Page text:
Since the sudden cancellation of the Batgirl and Scoob films back in July, both of which were basically done, the newly rechristened Warner Bros. Discovery has been mired in questionable business choices. In addition to maintaining a pretty transparent desire to use The Flash as a cinematic reset despite Ezra Miller’s troubling recent history, the megacorporation has been on a tear removing series, film, and people from HBO Max.
For fans of Warner Media’s animation slate, a good chunk of series, including 200 Sesame Street episodes and cult classic shows like Infinity Train and OK KO, were yanked from the streaming service earlier in the week. In some cases, such as Summer Camp Island, the series were preparing to debut new seasons that now just won’t air. (Per the AV Club, Cartoon Network will air the final season of Summer Camp Island, along with the new season of Victor & Valentino, sometime in the near future.) While some of these shows can be seen on other services, the creators and employees of those shows straight up weren’t aware of what was going on until the removals were on the cusp of happening.
No matter how one wishes to slice it, and even before you learn that it’s allegedly being done in the name of saving money on residuals, WBD’s decision just comes across as needlessly cruel. Several of these shows were specifically made for HBO Max, and as such lack physical releases or legal ways to watch them. Going so far as to wipe any trace of these shows from other social media channels, and prevent related media from being experienced, is just twisting the knife.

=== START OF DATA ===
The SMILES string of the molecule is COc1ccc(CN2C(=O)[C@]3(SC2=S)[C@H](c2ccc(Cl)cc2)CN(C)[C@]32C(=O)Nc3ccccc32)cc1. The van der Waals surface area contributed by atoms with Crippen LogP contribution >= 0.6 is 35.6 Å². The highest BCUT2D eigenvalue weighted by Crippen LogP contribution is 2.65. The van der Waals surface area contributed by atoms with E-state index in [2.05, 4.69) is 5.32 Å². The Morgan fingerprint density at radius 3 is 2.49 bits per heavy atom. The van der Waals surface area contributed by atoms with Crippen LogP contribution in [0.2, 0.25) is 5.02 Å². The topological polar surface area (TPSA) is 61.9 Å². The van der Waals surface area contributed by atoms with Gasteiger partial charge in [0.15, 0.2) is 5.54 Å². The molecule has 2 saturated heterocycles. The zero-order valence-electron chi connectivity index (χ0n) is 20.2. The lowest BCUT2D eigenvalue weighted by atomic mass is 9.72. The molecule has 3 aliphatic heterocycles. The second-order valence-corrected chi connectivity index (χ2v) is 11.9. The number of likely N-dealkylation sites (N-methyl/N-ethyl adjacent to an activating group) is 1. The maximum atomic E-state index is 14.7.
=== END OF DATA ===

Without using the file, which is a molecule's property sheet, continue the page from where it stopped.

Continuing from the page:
It’s especially damning because in several respects, animation is Warner Bros. Whether one grew up on Looney Toons, the Powerpuff Girls, or Steven Universe, WB’s slate of cartoons and films are a big part of western animation. Cartoon Network’s had arguably the best lineup of animated shows for decades, and they’ve always been pretty good about calling back to their history while looking forward. Cartoon Network is turning 30 years old in a couple of months, but it hardly feels like a time to celebrate when it has this current stink around it, to say nothing of if the new shows and animated films that were previously announced for Warner Media actually still exist under this new regime. And it’s not a good sign if even the DC animated slate is getting caught in the crossfire when those things have generally been allowed to do their own thing.
Warner Bros. Discovery’s bloodbath will more than likely continue through the rest of the year, depressing as it sounds. It sucks that as the animation industry was making strides to being recognized as a vital part of the entertainment machine, especially as it wasn’t kneecapped by the pandemic like live-action productions were, that CEO David Zaslav has such contempt for the company he bought. We’ve known for years that mergers are bad, but more than previous instances, what’s happening to Warner Bros. has really emphasized how bad it is for corporations to have control of everything.
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